Las infecciones están exacerbando algunas condiciones médicas y dificultando la reducción de la propagación de covid dentro de las paredes del hospital, especialmente porque los pacientes se presentan en etapas más tempranas y más infecciosas de la enfermedad.
As omicron sweeps the country, many hospitals are dealing with a flood of people hospitalized with covid — including those primarily admitted for other reasons. While often milder cases, so-called incidental covid infections still drain the beleaguered health care workforce and can put them and other patients at higher risk for contracting covid.
States are required to set up transportation to medical appointments for adults, children and people with disabilities enrolled in the Medicaid program, and contracts can be worth tens of millions of dollars for transportation companies. But patients say the companies that deliver those rides are showing up late — and sometimes not at all — leaving them in bad weather, disrupting their care and even causing injuries.
Rural areas such as Echols County, Georgia, have high levels of uninsured people and profound physician shortages that compound the lack of health care options, especially in the 12 states that have not expanded Medicaid.
A record number of hospitals closed in rural America last year. For the residents of Cuthbert, Georgia, the loss has meant many problems, including delayed care for emergencies that can turn deadly.
As hospital systems and insurers adjust to the pandemic, their contract negotiations grow increasingly fraught. Contracts for in-network care are ending without a new deal, leaving patients suddenly with out-of-network bills or scrambling to find new in-network providers.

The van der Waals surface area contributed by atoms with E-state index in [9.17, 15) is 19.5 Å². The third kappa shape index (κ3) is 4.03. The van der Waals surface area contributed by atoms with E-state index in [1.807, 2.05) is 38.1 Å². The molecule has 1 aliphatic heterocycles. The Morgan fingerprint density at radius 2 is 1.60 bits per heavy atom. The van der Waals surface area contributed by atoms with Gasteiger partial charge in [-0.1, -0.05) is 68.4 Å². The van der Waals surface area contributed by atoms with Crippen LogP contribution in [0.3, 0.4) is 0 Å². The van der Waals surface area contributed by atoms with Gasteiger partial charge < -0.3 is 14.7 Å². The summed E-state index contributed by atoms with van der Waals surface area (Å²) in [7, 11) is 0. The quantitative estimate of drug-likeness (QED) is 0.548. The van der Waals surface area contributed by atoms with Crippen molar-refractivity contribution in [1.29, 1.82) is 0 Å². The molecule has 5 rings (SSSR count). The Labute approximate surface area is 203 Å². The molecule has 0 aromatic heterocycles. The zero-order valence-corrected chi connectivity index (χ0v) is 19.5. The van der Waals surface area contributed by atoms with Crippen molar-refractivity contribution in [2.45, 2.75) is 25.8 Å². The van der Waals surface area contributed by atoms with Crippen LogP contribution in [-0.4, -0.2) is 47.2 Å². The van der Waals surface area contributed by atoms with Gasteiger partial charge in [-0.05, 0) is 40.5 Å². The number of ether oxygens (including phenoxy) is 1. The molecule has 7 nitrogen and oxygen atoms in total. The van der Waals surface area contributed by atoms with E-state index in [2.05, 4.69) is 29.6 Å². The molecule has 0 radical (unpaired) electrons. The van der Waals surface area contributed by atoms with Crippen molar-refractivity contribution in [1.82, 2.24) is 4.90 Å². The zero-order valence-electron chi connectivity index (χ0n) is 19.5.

The latest iteration of President Joe Biden’s social-spending package would close the health insurance gap for at least 2.2 million people, making a huge difference especially in the South, where political opposition has blocked Medicaid expansion.
The pandemic has so seriously strained already tight state psychiatric hospitals in Georgia, Virginia, Texas and elsewhere that these facilities for the poorest and most vulnerable people with mental illness struggle to admit new patients.
Health care workers already bore the brunt of workplace violence in the U.S. Now, tensions from an exhausting pandemic are spilling over into hospitals.
Group homes and facilities that serve people with intellectual and developmental disabilities were hurting for staffers before the pandemic. Now the nationwide job crunch and pandemic pressures are making it even worse.